Readers' letters: Post-Brexit trading decline is no surprise

Research from the London School of Economics highlighting the “steep decline” in the number of post-trading relationships with the EU post-Brexit is hardly a surprise.

By The Newsroom
Wednesday, 27th April 2022, 7:00 am

In its report, it notes that the UK’s post-Brexit trade deal with the bloc has created red tape at the border, thereby curbing the ability of especially smaller firms to export.

It has seen the number of relationships between buyers and sellers tumble by a third after the introduction of the EU-UK trade deal in January 2021.

This chimes with warnings from business groups that smaller firms have struggled to absorb customs controls, VAT and regulatory red tape, with many quitting exporting altogether.

The findings are yet another worrying sign of the negative impact that the Trade and Cooperation Agreement between the UK and EU is having on UK exporters.

It is also even more damaging, as there is considerable evidence that future growth in trade comes from firms that are small today, and killing off those exporting relationships may lead to lower future British export growth.

Last month the Office for Budget Responsibility (OBR), the government spending watchdog, warned that UK trade had “missed out” on much of the recovery in global trade and was lagging all other G7 economies.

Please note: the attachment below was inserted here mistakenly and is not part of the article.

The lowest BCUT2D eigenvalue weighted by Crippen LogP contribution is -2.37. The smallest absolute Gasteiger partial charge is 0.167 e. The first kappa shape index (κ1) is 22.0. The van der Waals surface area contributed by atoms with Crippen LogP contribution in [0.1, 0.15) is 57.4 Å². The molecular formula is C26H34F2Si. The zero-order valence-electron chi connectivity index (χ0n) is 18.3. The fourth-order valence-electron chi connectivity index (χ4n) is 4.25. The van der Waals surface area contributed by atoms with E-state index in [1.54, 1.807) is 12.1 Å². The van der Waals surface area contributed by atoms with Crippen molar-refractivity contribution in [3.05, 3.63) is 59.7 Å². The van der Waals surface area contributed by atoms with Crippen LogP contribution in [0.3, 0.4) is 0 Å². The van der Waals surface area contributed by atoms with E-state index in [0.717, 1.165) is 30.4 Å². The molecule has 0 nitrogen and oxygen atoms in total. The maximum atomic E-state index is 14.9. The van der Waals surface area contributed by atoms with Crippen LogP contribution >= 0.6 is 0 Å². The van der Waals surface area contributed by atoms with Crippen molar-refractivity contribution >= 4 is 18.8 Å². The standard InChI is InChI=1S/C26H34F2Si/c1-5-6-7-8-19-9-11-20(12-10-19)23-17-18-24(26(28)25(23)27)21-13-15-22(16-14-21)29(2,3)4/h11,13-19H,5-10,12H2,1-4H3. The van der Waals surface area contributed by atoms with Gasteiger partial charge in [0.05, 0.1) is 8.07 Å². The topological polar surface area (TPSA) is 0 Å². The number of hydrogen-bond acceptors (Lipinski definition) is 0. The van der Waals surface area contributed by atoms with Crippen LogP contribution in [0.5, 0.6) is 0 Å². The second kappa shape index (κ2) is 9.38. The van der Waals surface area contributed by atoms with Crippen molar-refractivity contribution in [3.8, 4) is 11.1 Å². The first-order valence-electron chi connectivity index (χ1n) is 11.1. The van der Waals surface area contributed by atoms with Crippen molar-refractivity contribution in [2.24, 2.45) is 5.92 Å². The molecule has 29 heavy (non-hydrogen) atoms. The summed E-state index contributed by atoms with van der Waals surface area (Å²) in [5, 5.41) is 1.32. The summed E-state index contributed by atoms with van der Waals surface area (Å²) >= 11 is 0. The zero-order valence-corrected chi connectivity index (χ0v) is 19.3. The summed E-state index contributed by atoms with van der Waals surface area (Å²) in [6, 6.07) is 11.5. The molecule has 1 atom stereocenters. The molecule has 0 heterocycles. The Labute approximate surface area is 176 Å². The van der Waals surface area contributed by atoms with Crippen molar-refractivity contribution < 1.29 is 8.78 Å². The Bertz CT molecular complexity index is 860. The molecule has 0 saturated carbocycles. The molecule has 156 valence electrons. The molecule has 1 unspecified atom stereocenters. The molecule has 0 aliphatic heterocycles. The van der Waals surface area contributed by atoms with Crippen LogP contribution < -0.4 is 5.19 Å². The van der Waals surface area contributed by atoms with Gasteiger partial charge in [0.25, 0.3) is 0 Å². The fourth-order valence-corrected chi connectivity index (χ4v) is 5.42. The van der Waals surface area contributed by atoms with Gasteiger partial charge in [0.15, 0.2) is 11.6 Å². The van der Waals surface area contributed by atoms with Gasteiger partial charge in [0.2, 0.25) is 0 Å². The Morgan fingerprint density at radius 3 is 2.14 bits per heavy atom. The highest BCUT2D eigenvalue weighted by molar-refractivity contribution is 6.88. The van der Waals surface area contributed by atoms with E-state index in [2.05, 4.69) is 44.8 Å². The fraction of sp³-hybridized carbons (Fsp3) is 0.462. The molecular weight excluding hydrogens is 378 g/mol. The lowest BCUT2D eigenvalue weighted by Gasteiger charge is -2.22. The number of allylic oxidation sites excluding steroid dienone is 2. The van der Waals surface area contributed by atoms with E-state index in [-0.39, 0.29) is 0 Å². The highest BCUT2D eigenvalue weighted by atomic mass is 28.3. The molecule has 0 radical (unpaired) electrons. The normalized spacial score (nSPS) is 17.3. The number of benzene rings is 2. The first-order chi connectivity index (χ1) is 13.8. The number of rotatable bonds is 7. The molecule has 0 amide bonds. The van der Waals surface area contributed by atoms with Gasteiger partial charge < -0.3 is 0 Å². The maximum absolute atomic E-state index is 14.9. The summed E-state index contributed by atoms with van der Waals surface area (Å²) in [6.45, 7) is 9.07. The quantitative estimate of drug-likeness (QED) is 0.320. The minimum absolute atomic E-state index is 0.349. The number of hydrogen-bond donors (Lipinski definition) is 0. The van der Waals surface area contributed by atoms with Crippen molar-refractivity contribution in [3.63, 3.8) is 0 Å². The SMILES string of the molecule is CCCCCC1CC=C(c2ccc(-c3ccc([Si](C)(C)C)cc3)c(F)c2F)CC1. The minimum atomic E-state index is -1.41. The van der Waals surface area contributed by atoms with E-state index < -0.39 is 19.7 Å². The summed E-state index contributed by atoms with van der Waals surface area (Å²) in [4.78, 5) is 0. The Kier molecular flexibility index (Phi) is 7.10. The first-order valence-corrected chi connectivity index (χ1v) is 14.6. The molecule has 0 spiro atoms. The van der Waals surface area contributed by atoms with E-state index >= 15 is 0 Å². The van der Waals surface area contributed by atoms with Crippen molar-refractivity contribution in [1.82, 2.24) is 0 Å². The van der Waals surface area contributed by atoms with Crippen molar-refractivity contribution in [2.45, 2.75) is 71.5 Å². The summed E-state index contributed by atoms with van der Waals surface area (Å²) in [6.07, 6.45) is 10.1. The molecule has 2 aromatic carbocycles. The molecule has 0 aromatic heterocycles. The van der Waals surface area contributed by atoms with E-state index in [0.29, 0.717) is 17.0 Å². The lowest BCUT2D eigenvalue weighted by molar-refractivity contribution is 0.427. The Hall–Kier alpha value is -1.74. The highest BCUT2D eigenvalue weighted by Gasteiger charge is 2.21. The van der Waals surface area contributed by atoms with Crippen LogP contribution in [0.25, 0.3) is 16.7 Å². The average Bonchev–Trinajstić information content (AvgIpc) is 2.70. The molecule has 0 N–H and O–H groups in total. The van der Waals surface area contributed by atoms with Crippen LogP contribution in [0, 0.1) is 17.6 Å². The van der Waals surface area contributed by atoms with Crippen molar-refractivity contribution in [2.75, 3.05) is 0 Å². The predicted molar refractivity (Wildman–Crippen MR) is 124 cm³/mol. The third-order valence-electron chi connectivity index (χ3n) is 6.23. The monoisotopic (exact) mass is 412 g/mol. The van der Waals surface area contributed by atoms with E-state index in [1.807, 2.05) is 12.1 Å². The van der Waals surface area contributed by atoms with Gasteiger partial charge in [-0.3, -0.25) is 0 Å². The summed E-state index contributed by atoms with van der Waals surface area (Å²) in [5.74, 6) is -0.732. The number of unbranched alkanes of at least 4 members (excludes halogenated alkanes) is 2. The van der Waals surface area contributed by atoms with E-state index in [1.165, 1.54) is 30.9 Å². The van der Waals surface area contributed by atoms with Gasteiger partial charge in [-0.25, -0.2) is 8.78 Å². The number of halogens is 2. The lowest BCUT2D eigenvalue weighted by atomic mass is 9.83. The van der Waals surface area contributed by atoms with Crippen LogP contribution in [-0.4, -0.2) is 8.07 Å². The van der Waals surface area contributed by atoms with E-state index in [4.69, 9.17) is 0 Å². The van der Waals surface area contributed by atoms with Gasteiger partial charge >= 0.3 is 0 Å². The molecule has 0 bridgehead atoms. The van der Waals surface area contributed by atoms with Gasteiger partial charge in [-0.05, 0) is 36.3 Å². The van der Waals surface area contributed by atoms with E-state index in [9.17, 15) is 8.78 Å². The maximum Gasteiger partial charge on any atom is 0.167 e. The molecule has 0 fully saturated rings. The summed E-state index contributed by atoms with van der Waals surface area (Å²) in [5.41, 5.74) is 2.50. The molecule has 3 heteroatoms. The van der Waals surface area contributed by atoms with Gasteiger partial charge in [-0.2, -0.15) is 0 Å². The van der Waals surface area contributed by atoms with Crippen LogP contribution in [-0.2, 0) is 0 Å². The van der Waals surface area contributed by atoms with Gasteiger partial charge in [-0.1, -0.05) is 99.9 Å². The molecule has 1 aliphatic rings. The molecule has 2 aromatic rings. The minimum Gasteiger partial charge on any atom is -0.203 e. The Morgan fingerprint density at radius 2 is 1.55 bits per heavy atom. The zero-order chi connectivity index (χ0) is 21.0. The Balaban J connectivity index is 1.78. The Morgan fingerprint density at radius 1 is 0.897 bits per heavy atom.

The OBR estimates that total UK imports and exports will be 15 per cent lower over the medium term than if Britain had remained part of the EU.

The Brexit dividend we were promised is proving to be a total illusion, a massive con-trick perpetrated on the British people, but one which many of us repeatedly warned about.

Alex Orr, Edinburgh.

GERS numbers are a reliable assessment

Jack Fraser’s letter “Why the GERS figures are so misleading” (News, April 26) contains long-standing myths.

The Scot Government website states “GERS is produced by Scottish Government statisticians. It is designated as a National Statistics product, which means that it is produced independently of Scottish Ministers and has been assessed by the UK Statistics Authority as being produced in line with the code of practice for statistics. This means the statistics have been found to meet user needs, to be methodologically sound, explained well and produced free of political interference.”

The GERS design is reviewed annually by SNP MSPs who have been producing their own design for next year’s statistics and have been doing this since elected to office in 2007.

So does he believe after 15 years of SNP-run government, it is itself deliberately publishing numbers to make Scotland look bad? Of course not.

The McCrone Report was never actively hidden. Gavin McCrone was a member of the Civil Service and his notes were written specifically as a briefing for new incoming Scottish Office Government ministers, not for the public and merely fell under the rule of the Civil Service 30-year code for all internal government documents of the time.

What the GERS numbers show is that if Scotland left the UK it would have a budget deficit of approx £10 billion caused by the loss of the fiscal transfer from Westminster.

No-one has denied an independent Scotland could make different spending choices but those choices are slim and mean £10bn of independence austerity requiring either public service cuts or tax rises or both. What independence will never provide is a magic money tree.

Alex Latta, Bonnyrigg.

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